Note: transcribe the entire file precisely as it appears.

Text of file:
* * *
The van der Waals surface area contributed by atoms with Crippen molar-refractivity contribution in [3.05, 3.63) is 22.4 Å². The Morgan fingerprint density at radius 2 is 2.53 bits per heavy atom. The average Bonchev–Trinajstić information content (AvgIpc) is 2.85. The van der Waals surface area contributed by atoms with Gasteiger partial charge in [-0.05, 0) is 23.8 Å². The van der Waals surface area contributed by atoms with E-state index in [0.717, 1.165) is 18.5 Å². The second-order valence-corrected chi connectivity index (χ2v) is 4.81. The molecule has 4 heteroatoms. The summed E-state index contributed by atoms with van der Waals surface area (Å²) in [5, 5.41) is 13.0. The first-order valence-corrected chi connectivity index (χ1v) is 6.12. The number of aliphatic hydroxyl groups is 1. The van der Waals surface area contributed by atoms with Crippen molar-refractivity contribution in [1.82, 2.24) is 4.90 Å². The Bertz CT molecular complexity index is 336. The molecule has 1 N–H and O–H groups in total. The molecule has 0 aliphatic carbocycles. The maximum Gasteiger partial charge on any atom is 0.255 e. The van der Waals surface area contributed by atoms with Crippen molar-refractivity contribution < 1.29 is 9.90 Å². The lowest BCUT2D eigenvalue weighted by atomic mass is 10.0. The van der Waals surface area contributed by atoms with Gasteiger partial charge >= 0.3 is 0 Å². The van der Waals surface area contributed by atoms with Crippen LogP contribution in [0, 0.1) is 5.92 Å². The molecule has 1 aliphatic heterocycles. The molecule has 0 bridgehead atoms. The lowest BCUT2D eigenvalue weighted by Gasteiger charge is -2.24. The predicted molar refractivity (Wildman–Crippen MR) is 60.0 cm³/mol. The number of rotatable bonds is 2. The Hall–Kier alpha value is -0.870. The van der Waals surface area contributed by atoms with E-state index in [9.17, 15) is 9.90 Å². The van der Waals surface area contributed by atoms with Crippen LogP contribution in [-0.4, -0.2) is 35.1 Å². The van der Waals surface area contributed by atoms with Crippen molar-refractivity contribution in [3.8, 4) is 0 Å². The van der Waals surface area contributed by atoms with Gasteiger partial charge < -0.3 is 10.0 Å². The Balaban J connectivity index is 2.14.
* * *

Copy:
The van der Waals surface area contributed by atoms with Crippen molar-refractivity contribution in [3.05, 3.63) is 22.4 Å². The Morgan fingerprint density at radius 2 is 2.53 bits per heavy atom. The average Bonchev–Trinajstić information content (AvgIpc) is 2.85. The van der Waals surface area contributed by atoms with Gasteiger partial charge in [-0.05, 0) is 23.8 Å². The van der Waals surface area contributed by atoms with E-state index in [0.717, 1.165) is 18.5 Å². The second-order valence-corrected chi connectivity index (χ2v) is 4.81. The molecule has 4 heteroatoms. The summed E-state index contributed by atoms with van der Waals surface area (Å²) in [5, 5.41) is 13.0. The first-order valence-corrected chi connectivity index (χ1v) is 6.12. The number of aliphatic hydroxyl groups is 1. The van der Waals surface area contributed by atoms with Crippen molar-refractivity contribution in [1.82, 2.24) is 4.90 Å². The Bertz CT molecular complexity index is 336. The molecule has 1 N–H and O–H groups in total. The molecule has 0 aliphatic carbocycles. The maximum Gasteiger partial charge on any atom is 0.255 e. The van der Waals surface area contributed by atoms with Crippen molar-refractivity contribution < 1.29 is 9.90 Å². The lowest BCUT2D eigenvalue weighted by atomic mass is 10.0. The van der Waals surface area contributed by atoms with Gasteiger partial charge >= 0.3 is 0 Å². The van der Waals surface area contributed by atoms with Crippen LogP contribution in [0, 0.1) is 5.92 Å². The molecule has 1 aliphatic heterocycles. The molecule has 0 bridgehead atoms. The lowest BCUT2D eigenvalue weighted by Gasteiger charge is -2.24. The predicted molar refractivity (Wildman–Crippen MR) is 60.0 cm³/mol. The number of rotatable bonds is 2. The Hall–Kier alpha value is -0.870. The van der Waals surface area contributed by atoms with E-state index in [9.17, 15) is 9.90 Å². The van der Waals surface area contributed by atoms with Crippen LogP contribution in [-0.4, -0.2) is 35.1 Å². The van der Waals surface area contributed by atoms with Crippen molar-refractivity contribution in [3.8, 4) is 0 Å². The van der Waals surface area contributed by atoms with Gasteiger partial charge < -0.3 is 10.0 Å². The Balaban J connectivity index is 2.14.